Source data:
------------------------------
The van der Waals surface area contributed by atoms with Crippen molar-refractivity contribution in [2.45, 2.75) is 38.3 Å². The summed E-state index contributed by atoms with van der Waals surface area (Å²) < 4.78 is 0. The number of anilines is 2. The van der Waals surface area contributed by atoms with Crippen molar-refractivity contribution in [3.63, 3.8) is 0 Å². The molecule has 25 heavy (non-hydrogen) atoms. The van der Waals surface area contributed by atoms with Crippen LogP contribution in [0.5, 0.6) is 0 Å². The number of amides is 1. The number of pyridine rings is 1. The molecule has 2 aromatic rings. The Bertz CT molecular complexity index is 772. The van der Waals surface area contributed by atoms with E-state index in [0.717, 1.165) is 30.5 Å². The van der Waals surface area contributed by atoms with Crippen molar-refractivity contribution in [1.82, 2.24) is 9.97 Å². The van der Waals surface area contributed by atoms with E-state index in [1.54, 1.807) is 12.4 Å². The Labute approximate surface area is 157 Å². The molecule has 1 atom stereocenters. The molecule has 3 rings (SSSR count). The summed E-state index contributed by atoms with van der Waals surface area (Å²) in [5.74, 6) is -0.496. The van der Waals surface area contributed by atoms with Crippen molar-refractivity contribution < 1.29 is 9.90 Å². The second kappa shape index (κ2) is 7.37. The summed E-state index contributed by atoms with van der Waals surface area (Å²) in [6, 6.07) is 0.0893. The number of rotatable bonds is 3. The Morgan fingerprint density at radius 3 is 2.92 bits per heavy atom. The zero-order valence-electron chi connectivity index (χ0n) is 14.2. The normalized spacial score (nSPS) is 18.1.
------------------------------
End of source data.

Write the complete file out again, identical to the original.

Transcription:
The van der Waals surface area contributed by atoms with Crippen molar-refractivity contribution in [2.45, 2.75) is 38.3 Å². The summed E-state index contributed by atoms with van der Waals surface area (Å²) < 4.78 is 0. The number of anilines is 2. The van der Waals surface area contributed by atoms with Crippen molar-refractivity contribution in [3.63, 3.8) is 0 Å². The molecule has 25 heavy (non-hydrogen) atoms. The van der Waals surface area contributed by atoms with Crippen LogP contribution in [0.5, 0.6) is 0 Å². The number of amides is 1. The number of pyridine rings is 1. The molecule has 2 aromatic rings. The Bertz CT molecular complexity index is 772. The van der Waals surface area contributed by atoms with E-state index in [0.717, 1.165) is 30.5 Å². The van der Waals surface area contributed by atoms with Crippen molar-refractivity contribution in [1.82, 2.24) is 9.97 Å². The van der Waals surface area contributed by atoms with E-state index in [1.54, 1.807) is 12.4 Å². The Labute approximate surface area is 157 Å². The molecule has 1 atom stereocenters. The molecule has 3 rings (SSSR count). The summed E-state index contributed by atoms with van der Waals surface area (Å²) in [5.74, 6) is -0.496. The van der Waals surface area contributed by atoms with Crippen molar-refractivity contribution < 1.29 is 9.90 Å². The second kappa shape index (κ2) is 7.37. The summed E-state index contributed by atoms with van der Waals surface area (Å²) in [6, 6.07) is 0.0893. The number of rotatable bonds is 3. The Morgan fingerprint density at radius 3 is 2.92 bits per heavy atom. The zero-order valence-electron chi connectivity index (χ0n) is 14.2. The normalized spacial score (nSPS) is 18.1.